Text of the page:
The player who provided a spark for the Rangers against the Flyers may have just seen his playoffs come to an abrupt end.
After former Ranger Brandon Prust laid out one-time teammate Derek Stepan with a late, blindside hit, he became a target for the Rangers’ fourth line. The play moved deep in the offensive zone and, seizing the opportunity, Dan Carcillo went seeking revenge. He drove Prust into the boards, getting a two minute minor for charging. Derek Dorsett jumped in, dropping the gloves to fight the former Blueshirt. Linesman Steve Miller watched the two tough guys scrap, ready to step in. That’s when things got ugly for Carcillo.
Carcillo attempted to join the fracas but was restrained by linesman Scott Driscoll. The Ranger tough guy fought for his freedom, elbowing and shoving the linesman like a frustrated child. In the words of referee Mike Leggo, “You can’t do that.”
Driscoll signaled to the officials that Carcillo was done for the game.
Rule 40 – Physical Abuse of Officials
Here’s an excerpt from the NHL rulebook:
40.1 Game Misconduct – Any player who deliberately applies physical force in any manner against an official, in any manner attempts to injure an official, physically demeans, or deliberately applies physical force to an official solely for the purpose of getting free of such an official during or immediately following an altercation shall receive a game misconduct penalty. In addition, the following (40.2, 40.3, 40.4) disciplinary penalties shall apply.
40.3 Automatic Suspension – Category II – Any player who deliberately applies physical force to an official in any manner (excluding actions as set out in Category I), which physical force is applied without intent to injure, or who spits on an official, shall be automatically suspended for not less than ten (10) games.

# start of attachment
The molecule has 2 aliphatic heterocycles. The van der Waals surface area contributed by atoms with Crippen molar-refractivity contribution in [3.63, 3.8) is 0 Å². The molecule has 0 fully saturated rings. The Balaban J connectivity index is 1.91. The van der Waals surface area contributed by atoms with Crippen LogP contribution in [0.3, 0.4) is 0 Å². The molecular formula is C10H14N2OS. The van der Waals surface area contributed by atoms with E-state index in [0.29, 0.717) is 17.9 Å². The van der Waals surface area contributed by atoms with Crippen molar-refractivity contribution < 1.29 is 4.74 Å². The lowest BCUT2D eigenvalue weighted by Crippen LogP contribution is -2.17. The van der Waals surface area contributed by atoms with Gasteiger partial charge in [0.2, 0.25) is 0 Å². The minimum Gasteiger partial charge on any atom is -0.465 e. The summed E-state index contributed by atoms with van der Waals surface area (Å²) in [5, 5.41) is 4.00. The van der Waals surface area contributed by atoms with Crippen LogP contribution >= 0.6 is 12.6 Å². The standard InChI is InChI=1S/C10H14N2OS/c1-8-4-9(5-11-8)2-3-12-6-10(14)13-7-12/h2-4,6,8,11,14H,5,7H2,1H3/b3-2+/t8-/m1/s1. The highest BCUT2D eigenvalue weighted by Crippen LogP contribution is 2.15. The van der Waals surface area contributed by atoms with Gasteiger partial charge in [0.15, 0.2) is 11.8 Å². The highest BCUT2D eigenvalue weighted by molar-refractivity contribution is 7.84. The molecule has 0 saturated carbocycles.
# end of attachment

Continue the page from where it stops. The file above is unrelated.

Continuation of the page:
40.4 Automatic Suspension – Category III – Any player who, by his actions, physically demeans an official or physically threatens an official by (but not limited to) throwing a stick or any other piece of equipment or object at or in the general direction of an official, shooting the puck at or in the general direction of an official, spitting at or in the general direction of an official, or who deliberately applies physical force to an official solely for the purpose of getting free of such an official during or immediately following an altercation shall be suspended for not less than three (3) games.
The final decision is up to Hockey Operations — not the Department of Player Safety formerly headed by Brendan Shanahan. That means the decision falls to Colin Campbell, the league’s Senior Executive Vice President of Hockey Operations.
Based on that, I would expect Carcillo to sit for three games. It didn’t appear he had intent to injure, and the act did occur as he was trying to join an altercation.
Here’s another angle of the play:
After the game, Rangers head coach Alain Vigneault spoke to the media. “Well, [Carcillo] can’t do that, obviously, what he did there, but we’ll let the league handle that,” said Vigneault. “I believe if a penalty would have been called on Prust [for the hit on Stepan], it probably wouldn’t have happened, but there is nothing we can do about it.” He added, “I didn’t think Dan deserved to get a penalty on [the initial hit on Prust] and Dorsett obviously felt that they went after one of our top players and he wanted to do something about it.”
Rory Boylen of The Hockey News provided some excellent thoughts on the matter:
The moment shoving, sticking or getting physical with a referee is brought down to become equal to the current punishments for player-on-player infractions – which are too soft as currently constituted – is the moment it becomes (relatively) acceptable. This is a non-starter. Whether or not you believe players have less respect for each other these days, the in-game player respect for officials and their jobs must always be protected. It’s a slippery slope.